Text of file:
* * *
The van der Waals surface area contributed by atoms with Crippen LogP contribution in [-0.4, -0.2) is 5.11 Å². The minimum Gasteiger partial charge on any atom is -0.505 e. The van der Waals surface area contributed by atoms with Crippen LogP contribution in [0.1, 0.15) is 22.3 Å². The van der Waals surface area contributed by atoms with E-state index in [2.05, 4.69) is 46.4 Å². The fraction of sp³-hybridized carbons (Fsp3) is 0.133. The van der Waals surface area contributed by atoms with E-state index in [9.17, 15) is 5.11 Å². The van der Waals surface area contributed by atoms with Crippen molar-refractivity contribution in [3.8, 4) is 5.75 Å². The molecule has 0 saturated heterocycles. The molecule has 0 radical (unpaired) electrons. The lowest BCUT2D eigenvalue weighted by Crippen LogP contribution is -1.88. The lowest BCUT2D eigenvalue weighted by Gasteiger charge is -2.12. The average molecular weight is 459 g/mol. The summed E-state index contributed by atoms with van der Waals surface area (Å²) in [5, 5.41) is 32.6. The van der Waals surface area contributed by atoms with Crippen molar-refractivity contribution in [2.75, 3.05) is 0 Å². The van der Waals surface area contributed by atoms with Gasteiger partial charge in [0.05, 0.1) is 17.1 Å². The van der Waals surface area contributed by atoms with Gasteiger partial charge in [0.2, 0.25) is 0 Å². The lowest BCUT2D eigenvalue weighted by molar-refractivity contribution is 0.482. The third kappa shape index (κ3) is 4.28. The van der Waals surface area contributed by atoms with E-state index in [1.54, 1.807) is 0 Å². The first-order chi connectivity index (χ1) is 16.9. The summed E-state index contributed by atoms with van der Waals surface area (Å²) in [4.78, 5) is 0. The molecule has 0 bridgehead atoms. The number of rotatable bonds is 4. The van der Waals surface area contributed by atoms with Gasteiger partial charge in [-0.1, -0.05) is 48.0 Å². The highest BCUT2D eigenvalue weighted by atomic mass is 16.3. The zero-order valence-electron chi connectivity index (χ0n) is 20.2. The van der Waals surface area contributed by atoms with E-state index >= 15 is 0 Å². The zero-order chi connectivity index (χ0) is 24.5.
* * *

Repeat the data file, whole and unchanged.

The van der Waals surface area contributed by atoms with Crippen LogP contribution in [-0.4, -0.2) is 5.11 Å². The minimum Gasteiger partial charge on any atom is -0.505 e. The van der Waals surface area contributed by atoms with Crippen LogP contribution in [0.1, 0.15) is 22.3 Å². The van der Waals surface area contributed by atoms with E-state index in [2.05, 4.69) is 46.4 Å². The fraction of sp³-hybridized carbons (Fsp3) is 0.133. The van der Waals surface area contributed by atoms with E-state index in [9.17, 15) is 5.11 Å². The van der Waals surface area contributed by atoms with Crippen molar-refractivity contribution in [3.8, 4) is 5.75 Å². The molecule has 0 saturated heterocycles. The molecule has 0 radical (unpaired) electrons. The lowest BCUT2D eigenvalue weighted by Crippen LogP contribution is -1.88. The lowest BCUT2D eigenvalue weighted by Gasteiger charge is -2.12. The average molecular weight is 459 g/mol. The summed E-state index contributed by atoms with van der Waals surface area (Å²) in [5, 5.41) is 32.6. The van der Waals surface area contributed by atoms with Crippen molar-refractivity contribution in [2.75, 3.05) is 0 Å². The van der Waals surface area contributed by atoms with Gasteiger partial charge in [0.05, 0.1) is 17.1 Å². The van der Waals surface area contributed by atoms with Gasteiger partial charge in [0.2, 0.25) is 0 Å². The lowest BCUT2D eigenvalue weighted by molar-refractivity contribution is 0.482. The third kappa shape index (κ3) is 4.28. The van der Waals surface area contributed by atoms with E-state index in [1.54, 1.807) is 0 Å². The first-order chi connectivity index (χ1) is 16.9. The summed E-state index contributed by atoms with van der Waals surface area (Å²) in [4.78, 5) is 0. The molecule has 0 bridgehead atoms. The number of rotatable bonds is 4. The van der Waals surface area contributed by atoms with Gasteiger partial charge in [-0.1, -0.05) is 48.0 Å². The highest BCUT2D eigenvalue weighted by atomic mass is 16.3. The zero-order valence-electron chi connectivity index (χ0n) is 20.2. The van der Waals surface area contributed by atoms with E-state index >= 15 is 0 Å². The zero-order chi connectivity index (χ0) is 24.5.